Nigerians in the urban centres are also aware that without bank accounts, smart phones, etc, they can benefit from the e-Naira platform, and most of the three million Nigerians on the platform are young urban dwellers.
The CBN’s e-Naira team has, however, in recent months, focused more attention on the rural areas and even some urban market women, artisans, and roadside sellers of basic consumables. The CBN team has transversed the length and breadth of the country in search of the educationally disadvantaged and financially handicapped Nigerians, women and youth groups in rural areas who may not have access to the mass media to be able to receive CBN’s messages on the benefits of the e-Naira.
For example, the Bank’s team organised a sensitisation workshop for Keke Napep riders in Kano early this year to teach them how to get onboard the e-Naira platform and operate it. At the end of the workshop, the excited riders agreed to start accepting e-Naira as a mode of payment from their passengers.
Earlier this week, the CBN team also took its rural advocacy programme to Gadun Albasa, a suburb of Kano, where they trained over 400 people on the usage of the e-Naira.
During the programme which was witnessed by Economic Confidential team, the Deputy Manager of the CBN Digital Team, Abdul Shadrach, said that the main purpose of training the participants was to get them acquainted with the digital version of the Naira, while enlightening them on the benefits of participating in the CBDC ecosystem.
He said the bank was training the participants on how to make use of the e-Naira platform and also how to train others in their respective families and localities.
Making a case for the less privileged, Shadrach noted that it is unfair that when digital products are made available, only the learned people get to benefit from them while leaving the educationally disadvantaged behind.
He added that the Kano event was part of efforts to change the narrative and give everyone a chance to experience the ease and peace that come with digital currency.
He stated that the CBN has the USSD code version of the e-Naira (*997#) which people with no literacy and smart phones can easily access, as against the app on android devices that is more technically difficult for them to operate and that also requires smart phones.
“One of the issues is that most times when we release digital products, it’s only the learned ones that get to benefit, and we end up relegating the less privileged ones.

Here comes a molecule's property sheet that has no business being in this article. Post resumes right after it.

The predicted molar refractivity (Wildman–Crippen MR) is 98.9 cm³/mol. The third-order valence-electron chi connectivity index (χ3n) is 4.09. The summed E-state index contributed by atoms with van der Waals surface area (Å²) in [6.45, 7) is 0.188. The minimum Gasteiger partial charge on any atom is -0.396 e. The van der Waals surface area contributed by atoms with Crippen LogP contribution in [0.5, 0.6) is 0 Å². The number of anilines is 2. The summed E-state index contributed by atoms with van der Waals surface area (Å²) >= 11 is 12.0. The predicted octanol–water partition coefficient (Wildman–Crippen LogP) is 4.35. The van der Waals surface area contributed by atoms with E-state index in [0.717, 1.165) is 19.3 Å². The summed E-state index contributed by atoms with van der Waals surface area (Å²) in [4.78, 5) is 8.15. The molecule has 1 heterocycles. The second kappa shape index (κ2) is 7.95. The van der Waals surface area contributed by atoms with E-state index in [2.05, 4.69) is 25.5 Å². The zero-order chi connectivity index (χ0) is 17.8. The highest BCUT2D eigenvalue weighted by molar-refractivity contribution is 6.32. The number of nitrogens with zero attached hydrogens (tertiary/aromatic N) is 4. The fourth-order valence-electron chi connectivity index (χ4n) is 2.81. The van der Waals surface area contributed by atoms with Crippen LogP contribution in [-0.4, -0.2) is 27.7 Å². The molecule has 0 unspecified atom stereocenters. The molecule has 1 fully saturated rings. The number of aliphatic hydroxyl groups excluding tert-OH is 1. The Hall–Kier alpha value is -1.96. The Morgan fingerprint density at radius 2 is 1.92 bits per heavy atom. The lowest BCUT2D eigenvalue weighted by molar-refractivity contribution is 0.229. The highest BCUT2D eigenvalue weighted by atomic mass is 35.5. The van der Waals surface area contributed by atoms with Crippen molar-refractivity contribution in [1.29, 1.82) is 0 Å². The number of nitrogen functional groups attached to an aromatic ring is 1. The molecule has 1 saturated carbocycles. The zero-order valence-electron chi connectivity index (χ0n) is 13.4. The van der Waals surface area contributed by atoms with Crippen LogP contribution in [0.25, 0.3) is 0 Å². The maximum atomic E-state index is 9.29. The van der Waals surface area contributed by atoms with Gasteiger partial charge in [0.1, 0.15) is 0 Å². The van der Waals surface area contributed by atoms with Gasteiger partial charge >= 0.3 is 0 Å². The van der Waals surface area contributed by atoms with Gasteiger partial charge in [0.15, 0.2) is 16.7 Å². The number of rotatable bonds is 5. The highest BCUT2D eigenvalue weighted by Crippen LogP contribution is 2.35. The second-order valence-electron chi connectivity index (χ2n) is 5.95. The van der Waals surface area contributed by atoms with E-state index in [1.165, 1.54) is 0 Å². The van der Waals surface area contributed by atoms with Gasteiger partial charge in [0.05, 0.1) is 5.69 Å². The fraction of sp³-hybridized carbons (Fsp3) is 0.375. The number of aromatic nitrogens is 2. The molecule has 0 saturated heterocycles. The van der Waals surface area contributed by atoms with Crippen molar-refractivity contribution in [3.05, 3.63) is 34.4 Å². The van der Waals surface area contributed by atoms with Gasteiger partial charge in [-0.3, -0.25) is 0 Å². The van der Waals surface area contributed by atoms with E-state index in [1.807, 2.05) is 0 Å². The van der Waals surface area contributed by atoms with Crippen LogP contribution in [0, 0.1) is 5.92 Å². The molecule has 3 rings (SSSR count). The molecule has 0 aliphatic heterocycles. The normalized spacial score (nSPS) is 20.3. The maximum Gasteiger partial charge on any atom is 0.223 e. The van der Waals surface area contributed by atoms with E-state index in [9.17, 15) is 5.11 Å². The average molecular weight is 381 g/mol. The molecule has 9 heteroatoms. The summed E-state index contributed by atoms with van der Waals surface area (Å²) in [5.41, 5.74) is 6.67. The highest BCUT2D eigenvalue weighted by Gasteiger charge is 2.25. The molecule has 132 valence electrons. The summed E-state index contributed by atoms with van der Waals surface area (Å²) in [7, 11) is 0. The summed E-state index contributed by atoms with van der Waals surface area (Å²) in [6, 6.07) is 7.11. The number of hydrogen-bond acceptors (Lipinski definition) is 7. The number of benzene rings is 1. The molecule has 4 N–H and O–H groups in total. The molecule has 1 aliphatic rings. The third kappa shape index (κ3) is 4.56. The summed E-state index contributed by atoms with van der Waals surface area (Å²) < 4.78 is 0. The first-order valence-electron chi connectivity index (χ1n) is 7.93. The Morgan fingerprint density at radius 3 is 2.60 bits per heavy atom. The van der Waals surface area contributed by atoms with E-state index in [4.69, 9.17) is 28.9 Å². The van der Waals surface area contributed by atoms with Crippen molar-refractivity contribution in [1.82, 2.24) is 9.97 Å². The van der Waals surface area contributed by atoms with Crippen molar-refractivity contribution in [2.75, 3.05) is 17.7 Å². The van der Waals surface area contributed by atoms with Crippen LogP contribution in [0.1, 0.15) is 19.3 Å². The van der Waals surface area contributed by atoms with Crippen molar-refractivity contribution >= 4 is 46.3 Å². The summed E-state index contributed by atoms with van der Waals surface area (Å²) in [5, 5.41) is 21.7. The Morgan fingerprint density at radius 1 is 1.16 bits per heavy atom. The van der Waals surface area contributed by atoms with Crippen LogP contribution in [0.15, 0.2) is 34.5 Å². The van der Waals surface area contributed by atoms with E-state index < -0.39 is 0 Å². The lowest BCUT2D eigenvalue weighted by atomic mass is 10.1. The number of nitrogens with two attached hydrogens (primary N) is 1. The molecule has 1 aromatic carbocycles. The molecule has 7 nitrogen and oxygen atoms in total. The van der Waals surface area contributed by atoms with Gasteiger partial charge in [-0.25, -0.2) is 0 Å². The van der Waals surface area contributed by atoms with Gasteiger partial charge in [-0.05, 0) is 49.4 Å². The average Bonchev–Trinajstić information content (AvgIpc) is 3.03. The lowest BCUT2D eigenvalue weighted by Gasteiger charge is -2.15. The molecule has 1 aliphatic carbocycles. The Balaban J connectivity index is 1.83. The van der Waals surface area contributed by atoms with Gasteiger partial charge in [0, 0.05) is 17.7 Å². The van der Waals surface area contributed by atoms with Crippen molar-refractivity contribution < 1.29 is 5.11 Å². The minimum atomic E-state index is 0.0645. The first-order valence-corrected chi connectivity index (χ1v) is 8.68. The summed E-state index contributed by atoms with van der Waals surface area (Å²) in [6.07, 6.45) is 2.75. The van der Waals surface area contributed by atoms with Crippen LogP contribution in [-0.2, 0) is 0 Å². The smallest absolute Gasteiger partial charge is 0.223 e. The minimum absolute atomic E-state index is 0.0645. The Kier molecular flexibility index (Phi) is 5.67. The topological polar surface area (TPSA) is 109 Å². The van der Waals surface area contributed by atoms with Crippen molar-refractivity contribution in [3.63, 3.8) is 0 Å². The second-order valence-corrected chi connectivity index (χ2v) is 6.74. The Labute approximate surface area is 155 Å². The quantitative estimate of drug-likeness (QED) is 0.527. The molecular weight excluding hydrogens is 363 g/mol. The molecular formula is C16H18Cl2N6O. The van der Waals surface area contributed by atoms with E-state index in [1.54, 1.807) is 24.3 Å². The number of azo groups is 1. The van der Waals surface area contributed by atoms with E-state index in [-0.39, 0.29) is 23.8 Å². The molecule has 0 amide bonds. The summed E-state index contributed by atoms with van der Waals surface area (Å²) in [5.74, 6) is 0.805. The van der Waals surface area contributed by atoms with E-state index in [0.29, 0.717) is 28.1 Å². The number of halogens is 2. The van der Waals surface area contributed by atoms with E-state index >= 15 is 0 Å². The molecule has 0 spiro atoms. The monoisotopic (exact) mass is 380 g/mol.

“But this time around we want to get it right, to include every single individual, even if you don’t have a smartphone, CBN has the USSD version of the e-Naira platform, you can dial *997# and enjoy the service.
“So that is why you see people gathered here without discrimination on the basis of academic status, and we are hoping that when they go back, they will become ambassadors and teach others in their respective localities,” he said
The CBN top shot also hinted at the need for continuous education of several individuals about not just e-Naira but the ecosystem in its entirety, so as to ease their accessibility of similar products in the future.
Shadrach urged Nigerians to fully embrace the federal government’s cashless economy, which he said commenced many years ago, adding that it is a journey in sequence.
He then enjoined Nigerians to embrace the policy wholeheartedly despite the harsh effects it is currently having on them in the interim.
It is obvious that the CBN has made up its mind to de-emphasise the elite class, who are already enlightened, and target the poor traders and farmers in rural areas who lack the information or education on how they can do business better and faster. It is difficult if not impossible to fault this strategy as it will make life very easy for Nigerians, and it will liberalise digital inclusion instead of restricting it within the privileged few.
The way the CBN is going about its nationwide, rural-based advocacy on e-Naira, Nigerians will in a matter of months or years forget about keeping cash and the cash crunch they are suffering now as everyone including roadside sellers and Okada riders will begin to accept e-Naira as a form of reliable payment and a credible medium of exchange.
Abdulrahman Abdulraheem, an economic journalist firstname.lastname@example.org